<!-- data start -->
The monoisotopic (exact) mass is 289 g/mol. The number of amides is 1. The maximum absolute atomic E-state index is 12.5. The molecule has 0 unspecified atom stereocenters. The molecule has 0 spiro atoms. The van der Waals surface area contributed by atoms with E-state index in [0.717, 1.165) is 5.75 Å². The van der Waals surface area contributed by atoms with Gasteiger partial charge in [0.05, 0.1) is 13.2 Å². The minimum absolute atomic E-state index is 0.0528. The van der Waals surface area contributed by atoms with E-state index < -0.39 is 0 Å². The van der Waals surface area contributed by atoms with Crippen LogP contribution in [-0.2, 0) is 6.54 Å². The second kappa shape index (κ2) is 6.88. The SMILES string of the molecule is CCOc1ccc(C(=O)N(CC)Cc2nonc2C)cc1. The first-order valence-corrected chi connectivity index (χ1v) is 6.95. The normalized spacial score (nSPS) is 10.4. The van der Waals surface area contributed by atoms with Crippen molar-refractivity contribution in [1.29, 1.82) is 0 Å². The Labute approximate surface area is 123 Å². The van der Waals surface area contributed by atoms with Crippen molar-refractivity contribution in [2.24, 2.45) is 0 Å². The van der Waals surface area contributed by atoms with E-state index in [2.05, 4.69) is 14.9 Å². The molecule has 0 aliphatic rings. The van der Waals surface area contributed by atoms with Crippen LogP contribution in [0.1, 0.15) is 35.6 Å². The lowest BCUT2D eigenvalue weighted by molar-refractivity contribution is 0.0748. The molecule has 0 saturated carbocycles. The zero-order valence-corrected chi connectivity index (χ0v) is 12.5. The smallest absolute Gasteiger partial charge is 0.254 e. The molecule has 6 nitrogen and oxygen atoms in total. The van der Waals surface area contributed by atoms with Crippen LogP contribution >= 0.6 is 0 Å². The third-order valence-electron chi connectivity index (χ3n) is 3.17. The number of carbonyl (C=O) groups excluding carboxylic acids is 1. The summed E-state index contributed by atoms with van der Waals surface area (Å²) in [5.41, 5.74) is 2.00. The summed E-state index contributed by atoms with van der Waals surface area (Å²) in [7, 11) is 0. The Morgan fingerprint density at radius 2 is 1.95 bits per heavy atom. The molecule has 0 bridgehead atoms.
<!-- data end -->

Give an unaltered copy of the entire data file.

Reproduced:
The monoisotopic (exact) mass is 289 g/mol. The number of amides is 1. The maximum absolute atomic E-state index is 12.5. The molecule has 0 unspecified atom stereocenters. The molecule has 0 spiro atoms. The van der Waals surface area contributed by atoms with E-state index in [0.717, 1.165) is 5.75 Å². The van der Waals surface area contributed by atoms with Gasteiger partial charge in [0.05, 0.1) is 13.2 Å². The minimum absolute atomic E-state index is 0.0528. The van der Waals surface area contributed by atoms with E-state index < -0.39 is 0 Å². The van der Waals surface area contributed by atoms with Crippen LogP contribution in [-0.2, 0) is 6.54 Å². The second kappa shape index (κ2) is 6.88. The SMILES string of the molecule is CCOc1ccc(C(=O)N(CC)Cc2nonc2C)cc1. The first-order valence-corrected chi connectivity index (χ1v) is 6.95. The normalized spacial score (nSPS) is 10.4. The van der Waals surface area contributed by atoms with Crippen molar-refractivity contribution in [1.29, 1.82) is 0 Å². The Labute approximate surface area is 123 Å². The van der Waals surface area contributed by atoms with Crippen molar-refractivity contribution in [2.24, 2.45) is 0 Å². The van der Waals surface area contributed by atoms with E-state index in [2.05, 4.69) is 14.9 Å². The molecule has 0 aliphatic rings. The van der Waals surface area contributed by atoms with Crippen LogP contribution in [0.1, 0.15) is 35.6 Å². The lowest BCUT2D eigenvalue weighted by molar-refractivity contribution is 0.0748. The molecule has 0 saturated carbocycles. The zero-order valence-corrected chi connectivity index (χ0v) is 12.5. The smallest absolute Gasteiger partial charge is 0.254 e. The molecule has 6 nitrogen and oxygen atoms in total. The van der Waals surface area contributed by atoms with Crippen LogP contribution >= 0.6 is 0 Å². The third-order valence-electron chi connectivity index (χ3n) is 3.17. The number of carbonyl (C=O) groups excluding carboxylic acids is 1. The summed E-state index contributed by atoms with van der Waals surface area (Å²) in [5.41, 5.74) is 2.00. The summed E-state index contributed by atoms with van der Waals surface area (Å²) in [7, 11) is 0. The Morgan fingerprint density at radius 2 is 1.95 bits per heavy atom. The molecule has 0 bridgehead atoms.